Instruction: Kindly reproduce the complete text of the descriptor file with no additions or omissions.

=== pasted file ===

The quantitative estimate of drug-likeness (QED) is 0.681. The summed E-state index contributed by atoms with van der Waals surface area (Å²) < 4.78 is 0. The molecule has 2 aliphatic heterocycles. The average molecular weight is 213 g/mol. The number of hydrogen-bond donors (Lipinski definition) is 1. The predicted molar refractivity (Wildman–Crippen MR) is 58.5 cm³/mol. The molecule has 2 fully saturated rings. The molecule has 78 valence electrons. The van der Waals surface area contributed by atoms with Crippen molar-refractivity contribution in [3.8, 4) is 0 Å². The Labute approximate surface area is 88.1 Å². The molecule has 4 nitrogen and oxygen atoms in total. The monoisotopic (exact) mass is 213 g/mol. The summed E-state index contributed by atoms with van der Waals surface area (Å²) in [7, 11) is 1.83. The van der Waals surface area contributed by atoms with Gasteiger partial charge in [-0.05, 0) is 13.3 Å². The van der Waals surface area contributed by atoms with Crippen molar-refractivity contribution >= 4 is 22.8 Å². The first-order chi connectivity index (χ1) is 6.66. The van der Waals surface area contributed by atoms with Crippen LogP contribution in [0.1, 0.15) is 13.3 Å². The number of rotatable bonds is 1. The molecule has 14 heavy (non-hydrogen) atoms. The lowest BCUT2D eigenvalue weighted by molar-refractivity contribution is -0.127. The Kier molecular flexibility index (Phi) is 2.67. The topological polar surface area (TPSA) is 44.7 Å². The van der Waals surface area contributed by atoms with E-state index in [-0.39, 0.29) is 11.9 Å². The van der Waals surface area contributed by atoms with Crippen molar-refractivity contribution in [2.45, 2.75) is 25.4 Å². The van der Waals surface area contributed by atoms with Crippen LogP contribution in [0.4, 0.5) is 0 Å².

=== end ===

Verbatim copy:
The quantitative estimate of drug-likeness (QED) is 0.681. The summed E-state index contributed by atoms with van der Waals surface area (Å²) < 4.78 is 0. The molecule has 2 aliphatic heterocycles. The average molecular weight is 213 g/mol. The number of hydrogen-bond donors (Lipinski definition) is 1. The predicted molar refractivity (Wildman–Crippen MR) is 58.5 cm³/mol. The molecule has 2 fully saturated rings. The molecule has 78 valence electrons. The van der Waals surface area contributed by atoms with Crippen molar-refractivity contribution in [3.8, 4) is 0 Å². The Labute approximate surface area is 88.1 Å². The molecule has 4 nitrogen and oxygen atoms in total. The monoisotopic (exact) mass is 213 g/mol. The summed E-state index contributed by atoms with van der Waals surface area (Å²) in [7, 11) is 1.83. The van der Waals surface area contributed by atoms with Gasteiger partial charge in [-0.05, 0) is 13.3 Å². The van der Waals surface area contributed by atoms with Crippen molar-refractivity contribution >= 4 is 22.8 Å². The first-order chi connectivity index (χ1) is 6.66. The van der Waals surface area contributed by atoms with Crippen LogP contribution in [0.1, 0.15) is 13.3 Å². The number of rotatable bonds is 1. The molecule has 14 heavy (non-hydrogen) atoms. The lowest BCUT2D eigenvalue weighted by molar-refractivity contribution is -0.127. The Kier molecular flexibility index (Phi) is 2.67. The topological polar surface area (TPSA) is 44.7 Å². The van der Waals surface area contributed by atoms with E-state index in [-0.39, 0.29) is 11.9 Å². The van der Waals surface area contributed by atoms with Crippen molar-refractivity contribution in [2.45, 2.75) is 25.4 Å². The van der Waals surface area contributed by atoms with Crippen LogP contribution in [0.4, 0.5) is 0 Å².